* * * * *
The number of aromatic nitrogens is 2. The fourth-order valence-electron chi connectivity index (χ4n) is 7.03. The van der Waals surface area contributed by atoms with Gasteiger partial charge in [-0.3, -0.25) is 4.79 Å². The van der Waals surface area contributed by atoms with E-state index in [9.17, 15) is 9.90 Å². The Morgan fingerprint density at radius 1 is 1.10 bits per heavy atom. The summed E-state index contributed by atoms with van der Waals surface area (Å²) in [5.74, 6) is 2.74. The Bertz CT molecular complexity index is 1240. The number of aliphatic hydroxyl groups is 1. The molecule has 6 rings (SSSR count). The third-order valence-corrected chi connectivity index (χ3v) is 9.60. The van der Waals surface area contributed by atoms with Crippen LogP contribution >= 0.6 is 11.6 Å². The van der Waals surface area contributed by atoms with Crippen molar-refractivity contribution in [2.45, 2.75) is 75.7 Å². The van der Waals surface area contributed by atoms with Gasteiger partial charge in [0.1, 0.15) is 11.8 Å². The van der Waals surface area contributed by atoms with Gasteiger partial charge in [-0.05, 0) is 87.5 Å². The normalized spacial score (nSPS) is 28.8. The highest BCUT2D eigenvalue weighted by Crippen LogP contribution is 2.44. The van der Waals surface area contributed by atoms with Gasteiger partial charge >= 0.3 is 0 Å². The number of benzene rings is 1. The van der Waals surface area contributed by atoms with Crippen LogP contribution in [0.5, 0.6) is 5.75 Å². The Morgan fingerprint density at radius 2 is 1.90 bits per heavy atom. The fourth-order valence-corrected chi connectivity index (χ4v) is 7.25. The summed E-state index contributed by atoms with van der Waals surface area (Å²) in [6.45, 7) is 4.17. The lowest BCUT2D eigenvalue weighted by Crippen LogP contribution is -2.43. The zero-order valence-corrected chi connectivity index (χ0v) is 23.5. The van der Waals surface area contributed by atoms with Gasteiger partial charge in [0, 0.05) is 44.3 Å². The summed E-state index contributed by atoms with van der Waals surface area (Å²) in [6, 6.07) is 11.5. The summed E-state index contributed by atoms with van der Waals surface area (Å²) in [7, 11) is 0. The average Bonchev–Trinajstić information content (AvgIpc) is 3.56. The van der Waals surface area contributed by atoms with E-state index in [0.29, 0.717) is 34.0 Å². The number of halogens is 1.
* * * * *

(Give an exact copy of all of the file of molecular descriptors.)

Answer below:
The number of aromatic nitrogens is 2. The fourth-order valence-electron chi connectivity index (χ4n) is 7.03. The van der Waals surface area contributed by atoms with Gasteiger partial charge in [-0.3, -0.25) is 4.79 Å². The van der Waals surface area contributed by atoms with E-state index in [9.17, 15) is 9.90 Å². The Morgan fingerprint density at radius 1 is 1.10 bits per heavy atom. The summed E-state index contributed by atoms with van der Waals surface area (Å²) in [5.74, 6) is 2.74. The Bertz CT molecular complexity index is 1240. The number of aliphatic hydroxyl groups is 1. The molecule has 6 rings (SSSR count). The third-order valence-corrected chi connectivity index (χ3v) is 9.60. The van der Waals surface area contributed by atoms with Crippen LogP contribution >= 0.6 is 11.6 Å². The van der Waals surface area contributed by atoms with Crippen molar-refractivity contribution in [2.45, 2.75) is 75.7 Å². The van der Waals surface area contributed by atoms with Gasteiger partial charge in [0.1, 0.15) is 11.8 Å². The van der Waals surface area contributed by atoms with Gasteiger partial charge in [-0.05, 0) is 87.5 Å². The normalized spacial score (nSPS) is 28.8. The highest BCUT2D eigenvalue weighted by Crippen LogP contribution is 2.44. The van der Waals surface area contributed by atoms with Gasteiger partial charge >= 0.3 is 0 Å². The number of benzene rings is 1. The van der Waals surface area contributed by atoms with Crippen LogP contribution in [0.5, 0.6) is 5.75 Å². The Morgan fingerprint density at radius 2 is 1.90 bits per heavy atom. The fourth-order valence-corrected chi connectivity index (χ4v) is 7.25. The summed E-state index contributed by atoms with van der Waals surface area (Å²) in [6.45, 7) is 4.17. The lowest BCUT2D eigenvalue weighted by Crippen LogP contribution is -2.43. The zero-order valence-corrected chi connectivity index (χ0v) is 23.5. The van der Waals surface area contributed by atoms with Gasteiger partial charge in [0, 0.05) is 44.3 Å². The summed E-state index contributed by atoms with van der Waals surface area (Å²) in [6, 6.07) is 11.5. The summed E-state index contributed by atoms with van der Waals surface area (Å²) in [7, 11) is 0. The average Bonchev–Trinajstić information content (AvgIpc) is 3.56. The van der Waals surface area contributed by atoms with E-state index in [0.29, 0.717) is 34.0 Å². The number of halogens is 1.